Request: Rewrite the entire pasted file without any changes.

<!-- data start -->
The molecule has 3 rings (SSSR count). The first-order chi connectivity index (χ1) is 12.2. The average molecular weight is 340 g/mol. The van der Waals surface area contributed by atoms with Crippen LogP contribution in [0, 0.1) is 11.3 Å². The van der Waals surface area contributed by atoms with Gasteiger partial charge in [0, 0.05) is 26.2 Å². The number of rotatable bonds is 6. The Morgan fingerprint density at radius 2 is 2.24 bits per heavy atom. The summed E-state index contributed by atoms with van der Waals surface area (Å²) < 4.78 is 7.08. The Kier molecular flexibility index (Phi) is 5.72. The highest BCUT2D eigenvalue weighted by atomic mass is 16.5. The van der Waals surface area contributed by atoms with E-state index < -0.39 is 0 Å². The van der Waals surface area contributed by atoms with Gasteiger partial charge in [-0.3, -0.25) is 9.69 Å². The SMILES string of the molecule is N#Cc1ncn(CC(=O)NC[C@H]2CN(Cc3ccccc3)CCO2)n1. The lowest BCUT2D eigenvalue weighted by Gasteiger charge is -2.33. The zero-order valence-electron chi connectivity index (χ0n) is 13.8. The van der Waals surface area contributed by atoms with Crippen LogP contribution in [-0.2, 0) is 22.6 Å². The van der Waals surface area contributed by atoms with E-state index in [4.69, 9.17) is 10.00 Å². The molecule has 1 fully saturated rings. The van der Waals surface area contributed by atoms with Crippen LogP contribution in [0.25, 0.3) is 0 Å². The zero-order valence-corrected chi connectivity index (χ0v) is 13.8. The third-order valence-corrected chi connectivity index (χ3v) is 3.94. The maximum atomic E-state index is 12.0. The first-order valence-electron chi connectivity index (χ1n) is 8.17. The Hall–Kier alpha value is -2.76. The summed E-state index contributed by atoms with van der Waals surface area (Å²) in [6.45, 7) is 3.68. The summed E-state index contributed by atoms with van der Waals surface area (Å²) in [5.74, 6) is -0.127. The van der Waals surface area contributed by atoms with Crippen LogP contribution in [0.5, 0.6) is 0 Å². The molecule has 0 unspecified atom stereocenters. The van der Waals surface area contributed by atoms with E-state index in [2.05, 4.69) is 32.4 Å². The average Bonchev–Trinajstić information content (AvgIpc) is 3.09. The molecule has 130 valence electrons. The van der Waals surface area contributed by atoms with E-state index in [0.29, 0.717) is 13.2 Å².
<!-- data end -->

The molecule has 3 rings (SSSR count). The first-order chi connectivity index (χ1) is 12.2. The average molecular weight is 340 g/mol. The van der Waals surface area contributed by atoms with Crippen LogP contribution in [0, 0.1) is 11.3 Å². The van der Waals surface area contributed by atoms with Gasteiger partial charge in [0, 0.05) is 26.2 Å². The number of rotatable bonds is 6. The Morgan fingerprint density at radius 2 is 2.24 bits per heavy atom. The summed E-state index contributed by atoms with van der Waals surface area (Å²) < 4.78 is 7.08. The Kier molecular flexibility index (Phi) is 5.72. The highest BCUT2D eigenvalue weighted by atomic mass is 16.5. The van der Waals surface area contributed by atoms with E-state index < -0.39 is 0 Å². The van der Waals surface area contributed by atoms with Gasteiger partial charge in [-0.3, -0.25) is 9.69 Å². The SMILES string of the molecule is N#Cc1ncn(CC(=O)NC[C@H]2CN(Cc3ccccc3)CCO2)n1. The lowest BCUT2D eigenvalue weighted by Gasteiger charge is -2.33. The zero-order valence-electron chi connectivity index (χ0n) is 13.8. The van der Waals surface area contributed by atoms with Crippen LogP contribution in [-0.2, 0) is 22.6 Å². The van der Waals surface area contributed by atoms with E-state index in [4.69, 9.17) is 10.00 Å². The molecule has 1 fully saturated rings. The van der Waals surface area contributed by atoms with Crippen LogP contribution in [0.25, 0.3) is 0 Å². The zero-order valence-corrected chi connectivity index (χ0v) is 13.8. The third-order valence-corrected chi connectivity index (χ3v) is 3.94. The maximum atomic E-state index is 12.0. The first-order valence-electron chi connectivity index (χ1n) is 8.17. The Hall–Kier alpha value is -2.76. The summed E-state index contributed by atoms with van der Waals surface area (Å²) in [6.45, 7) is 3.68. The summed E-state index contributed by atoms with van der Waals surface area (Å²) in [5.74, 6) is -0.127. The van der Waals surface area contributed by atoms with Crippen LogP contribution in [0.5, 0.6) is 0 Å². The molecule has 0 unspecified atom stereocenters. The van der Waals surface area contributed by atoms with E-state index in [2.05, 4.69) is 32.4 Å². The average Bonchev–Trinajstić information content (AvgIpc) is 3.09. The molecule has 130 valence electrons. The van der Waals surface area contributed by atoms with E-state index in [0.29, 0.717) is 13.2 Å².